At Vancouver’s Floata Chinese restaurant downtown last week, rank-and-file Tories gathered for a Western Conservative Caucus gala to toast their hopes that Stephen Harper will win a second decade in power in the 2015 election.

B.C., despite its reputation as a “left wing coast," has had a solid Conservative base for some time. In 2011 the party was elected to 21 of the province’s 36 federal seats. Many card-carrying CPC members rushing in last minute for the Vancouver evening’s pre-election soup, said B.C. will go mostly blue once more.

"I think [Harper's] been the strongest on crime and on terrorism, and of course the economy,” said member Moe Panchi last Friday. Calgary MP Jason Kenney flew in for the occasion, while Vancouver South’s Wai Young greeted the mixed crowd. Former Surrey mayor Diane Watts made a cameo appearance, too. She'll try to represent South Surrey-White Rock for the party.

"I absolutely believe that [Harper] will get another majority,” she said.

And with a hint of party-message-training already in the works, Watts suggested Justin Trudeau does not have what it takes to fight terrorism and threats around the world.

"You know, nice fellow, and I know that he means well, but when I think that when we’re dealing with the situations and crises around the world…we really need somebody that is not afraid to make the tough decisions,” she added.

So how is 2015 election likely to play out for the party in BC?

On election night in 2011, Harper gloated about his party’s new, narrowly-held majority hold on Parliament.

"Friends, I have to say it — a strong, stable, national Conservative majority government!" Harper told an ecstatic blue-confettied Calgary crowd at the time.

Pipeline politics a factor?

But a lot has changed since 2011. Ottawa approved the controversial Enbridge Northern Gateway with conditions, and ushered in sweeping pro-resource development changes at the NEB— and many changes to environmental laws, including the Fisheries Act and the Navigable Waters Protection Act.

Environmental advocates have warned that these changes, as well as the Enbridge pipeline approval, will hurt the Conservatives during the federal election. But a University of Toronto academic believes pipeline politics may turn out to be irrelevant. "I think that the people who are against the pipeline, I don’t think they were voting Conservative last time anyway,” said Professor Nelson Wiseman, who teaches political science.

“And the people who were for the pipeline were more likely to vote Conservative…so I don’t think that’s a big new issue, or that that’s going to swing a lot of votes." Closer to home, Vancouver pollster Mario Canseco, VP of Insights West, agrees the issue of pipelines is polarizing. But he believes the outcome of the election in B.C. will rest on the battle between the Liberals and the NDP.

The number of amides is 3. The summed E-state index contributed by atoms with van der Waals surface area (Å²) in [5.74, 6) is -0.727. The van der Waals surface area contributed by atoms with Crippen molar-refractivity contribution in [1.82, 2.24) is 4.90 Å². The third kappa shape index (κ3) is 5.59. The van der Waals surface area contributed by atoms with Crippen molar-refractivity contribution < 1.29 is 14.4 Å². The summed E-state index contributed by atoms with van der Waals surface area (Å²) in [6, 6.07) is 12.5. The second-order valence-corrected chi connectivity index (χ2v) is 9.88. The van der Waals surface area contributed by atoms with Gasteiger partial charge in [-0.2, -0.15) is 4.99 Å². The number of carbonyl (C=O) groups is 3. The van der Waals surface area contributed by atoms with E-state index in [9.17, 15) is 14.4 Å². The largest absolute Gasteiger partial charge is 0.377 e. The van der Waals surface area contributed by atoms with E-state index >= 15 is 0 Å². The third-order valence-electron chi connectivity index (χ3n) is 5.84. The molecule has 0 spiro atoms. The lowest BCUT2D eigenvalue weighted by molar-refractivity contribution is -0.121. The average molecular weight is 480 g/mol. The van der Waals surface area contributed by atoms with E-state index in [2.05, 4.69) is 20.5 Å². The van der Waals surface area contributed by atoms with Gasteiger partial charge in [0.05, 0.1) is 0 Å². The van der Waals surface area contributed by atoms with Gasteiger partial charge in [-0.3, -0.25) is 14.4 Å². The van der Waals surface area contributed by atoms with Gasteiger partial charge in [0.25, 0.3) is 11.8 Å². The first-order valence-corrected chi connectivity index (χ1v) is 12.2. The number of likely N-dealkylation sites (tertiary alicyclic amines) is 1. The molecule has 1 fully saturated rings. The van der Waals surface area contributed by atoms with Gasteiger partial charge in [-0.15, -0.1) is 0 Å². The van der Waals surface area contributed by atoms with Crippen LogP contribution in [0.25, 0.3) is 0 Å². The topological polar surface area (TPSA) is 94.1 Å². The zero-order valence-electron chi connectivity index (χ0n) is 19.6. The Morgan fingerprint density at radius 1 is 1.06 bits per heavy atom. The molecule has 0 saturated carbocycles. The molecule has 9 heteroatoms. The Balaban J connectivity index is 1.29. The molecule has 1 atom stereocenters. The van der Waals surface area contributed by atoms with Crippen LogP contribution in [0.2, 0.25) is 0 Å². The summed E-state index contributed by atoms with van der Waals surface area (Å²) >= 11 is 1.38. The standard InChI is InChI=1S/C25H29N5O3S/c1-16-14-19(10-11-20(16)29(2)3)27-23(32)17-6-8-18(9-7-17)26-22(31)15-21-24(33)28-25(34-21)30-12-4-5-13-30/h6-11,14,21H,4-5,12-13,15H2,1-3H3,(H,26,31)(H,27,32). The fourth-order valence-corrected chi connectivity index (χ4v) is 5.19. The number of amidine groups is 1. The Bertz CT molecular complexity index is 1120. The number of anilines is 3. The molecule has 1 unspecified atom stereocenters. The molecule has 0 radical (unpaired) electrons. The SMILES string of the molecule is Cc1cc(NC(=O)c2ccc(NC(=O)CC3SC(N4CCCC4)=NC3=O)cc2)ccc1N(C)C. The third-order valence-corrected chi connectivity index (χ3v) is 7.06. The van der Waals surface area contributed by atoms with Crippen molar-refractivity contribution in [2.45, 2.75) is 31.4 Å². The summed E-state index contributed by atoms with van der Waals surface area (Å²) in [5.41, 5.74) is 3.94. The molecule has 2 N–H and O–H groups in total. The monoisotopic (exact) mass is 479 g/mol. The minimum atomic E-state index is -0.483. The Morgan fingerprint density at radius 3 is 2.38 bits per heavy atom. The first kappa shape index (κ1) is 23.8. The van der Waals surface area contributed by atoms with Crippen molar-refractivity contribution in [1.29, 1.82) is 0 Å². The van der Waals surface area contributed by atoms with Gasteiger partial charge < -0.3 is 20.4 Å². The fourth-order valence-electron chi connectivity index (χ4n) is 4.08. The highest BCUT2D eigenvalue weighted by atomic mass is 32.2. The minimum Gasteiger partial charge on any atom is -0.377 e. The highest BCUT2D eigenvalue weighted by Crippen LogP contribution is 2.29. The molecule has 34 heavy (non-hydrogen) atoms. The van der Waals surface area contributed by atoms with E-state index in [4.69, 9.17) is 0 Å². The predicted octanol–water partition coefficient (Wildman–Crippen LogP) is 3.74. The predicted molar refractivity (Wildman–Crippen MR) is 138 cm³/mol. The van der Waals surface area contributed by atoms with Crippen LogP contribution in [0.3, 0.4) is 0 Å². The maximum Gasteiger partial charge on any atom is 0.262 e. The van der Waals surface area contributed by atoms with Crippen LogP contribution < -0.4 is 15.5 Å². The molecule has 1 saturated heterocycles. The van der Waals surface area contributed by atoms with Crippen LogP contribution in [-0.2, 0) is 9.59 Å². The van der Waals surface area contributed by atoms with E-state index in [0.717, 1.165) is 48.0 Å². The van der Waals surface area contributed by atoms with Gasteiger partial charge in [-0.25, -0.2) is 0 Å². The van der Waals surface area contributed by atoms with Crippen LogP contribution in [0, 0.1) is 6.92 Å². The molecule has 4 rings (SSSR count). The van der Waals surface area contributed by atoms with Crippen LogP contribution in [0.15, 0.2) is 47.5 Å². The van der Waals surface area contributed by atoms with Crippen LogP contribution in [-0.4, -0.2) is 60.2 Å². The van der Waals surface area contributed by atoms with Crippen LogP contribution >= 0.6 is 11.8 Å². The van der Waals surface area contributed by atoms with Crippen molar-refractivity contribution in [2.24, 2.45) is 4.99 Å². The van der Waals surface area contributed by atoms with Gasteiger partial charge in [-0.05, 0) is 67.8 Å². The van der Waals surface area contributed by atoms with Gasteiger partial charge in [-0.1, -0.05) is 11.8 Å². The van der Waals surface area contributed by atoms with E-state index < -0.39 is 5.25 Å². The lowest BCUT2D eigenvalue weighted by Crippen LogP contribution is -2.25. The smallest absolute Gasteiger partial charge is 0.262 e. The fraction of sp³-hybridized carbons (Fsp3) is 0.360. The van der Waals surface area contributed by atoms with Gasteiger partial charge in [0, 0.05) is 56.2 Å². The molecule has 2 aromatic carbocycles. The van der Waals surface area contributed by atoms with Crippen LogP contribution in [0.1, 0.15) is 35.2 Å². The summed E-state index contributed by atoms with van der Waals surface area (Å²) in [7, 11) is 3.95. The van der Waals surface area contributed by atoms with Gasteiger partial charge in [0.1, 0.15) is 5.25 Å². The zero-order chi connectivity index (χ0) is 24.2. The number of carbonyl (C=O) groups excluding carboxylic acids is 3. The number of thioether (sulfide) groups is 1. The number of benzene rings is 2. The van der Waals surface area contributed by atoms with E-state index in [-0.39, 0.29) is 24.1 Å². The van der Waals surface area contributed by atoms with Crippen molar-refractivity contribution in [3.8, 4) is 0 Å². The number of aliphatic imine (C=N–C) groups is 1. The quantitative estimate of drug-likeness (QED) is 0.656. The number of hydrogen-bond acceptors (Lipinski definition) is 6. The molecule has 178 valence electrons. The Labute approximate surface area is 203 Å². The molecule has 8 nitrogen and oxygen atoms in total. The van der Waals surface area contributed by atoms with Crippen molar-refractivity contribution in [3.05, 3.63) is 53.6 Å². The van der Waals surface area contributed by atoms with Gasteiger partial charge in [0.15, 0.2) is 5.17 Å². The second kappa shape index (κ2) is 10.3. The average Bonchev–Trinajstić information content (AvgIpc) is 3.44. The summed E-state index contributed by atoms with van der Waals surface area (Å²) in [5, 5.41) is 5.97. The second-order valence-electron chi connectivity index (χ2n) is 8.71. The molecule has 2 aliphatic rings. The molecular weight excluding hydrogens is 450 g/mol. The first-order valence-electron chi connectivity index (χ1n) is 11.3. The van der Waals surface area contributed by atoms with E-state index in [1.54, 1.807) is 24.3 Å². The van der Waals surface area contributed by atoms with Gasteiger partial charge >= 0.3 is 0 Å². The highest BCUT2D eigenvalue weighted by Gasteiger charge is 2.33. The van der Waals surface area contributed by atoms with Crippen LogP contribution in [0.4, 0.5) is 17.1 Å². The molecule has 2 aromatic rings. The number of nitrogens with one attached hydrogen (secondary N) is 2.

"For the past few elections, we’ve had a scenario where the share of the vote for the Liberal Party has dropped, with the progressive vote going to the NDP and the more centrist voters opting for the Conservatives,” he said. "Now, with the Liberals doing better at the national stage, there is a big question surrounding how some of the soft supporters of both the NDP and the Conservatives in BC will vote. Do they stay where they were in 2011, or support Liberal candidates expecting a Liberal victory?”

Mario Canseco added that he doubts the Conservative stronghold in BC’s interior will change, where tough-on-crime and low-tax messages have voter appeal, he said. Likewise, market researcher Barb Justason says the election here will be won over a range of issues.

“Not just pipelines in British Columbia. There’s lots who are concerned about privacy and all of the stuff that got revealed in the last little while, and also just the Conservatives’ environmental policies in general,” she said.

Due to population growth, B.C. will add six new seats to the province’s 42 in the next House of Commons make-up. Nationally, Parliament will have 338 seats in total, up from 308.

Five of the new seats are in the Lower Mainland, and one is on Vancouver Island.

Mario Canseco says he's keeping his eye on the new riding of Burnaby-North Seymour, where there may be a split between Liberals, NDP and the Greens.

Analysts also say the new Vancouver Granville riding will be one to watch. The new riding has a composition of neighbourhoods, from ridings now held by Conservatives, New Democrats and Liberals.

Seven B.C. ridings in 2011 were won with margins of less than 2,000 votes: Esquimalt-Juan de Fuca, Newton-North Delta, Burnaby-Douglas, Surrey North, Vancouver Island North and Vancouver Quadra.

With files from Jenny Uechi and Sindhu Dharmarajah.

CORRECTION: an earlier version of this story said that Flota restaurant served shark fin soup. That was an error. We apologize for this.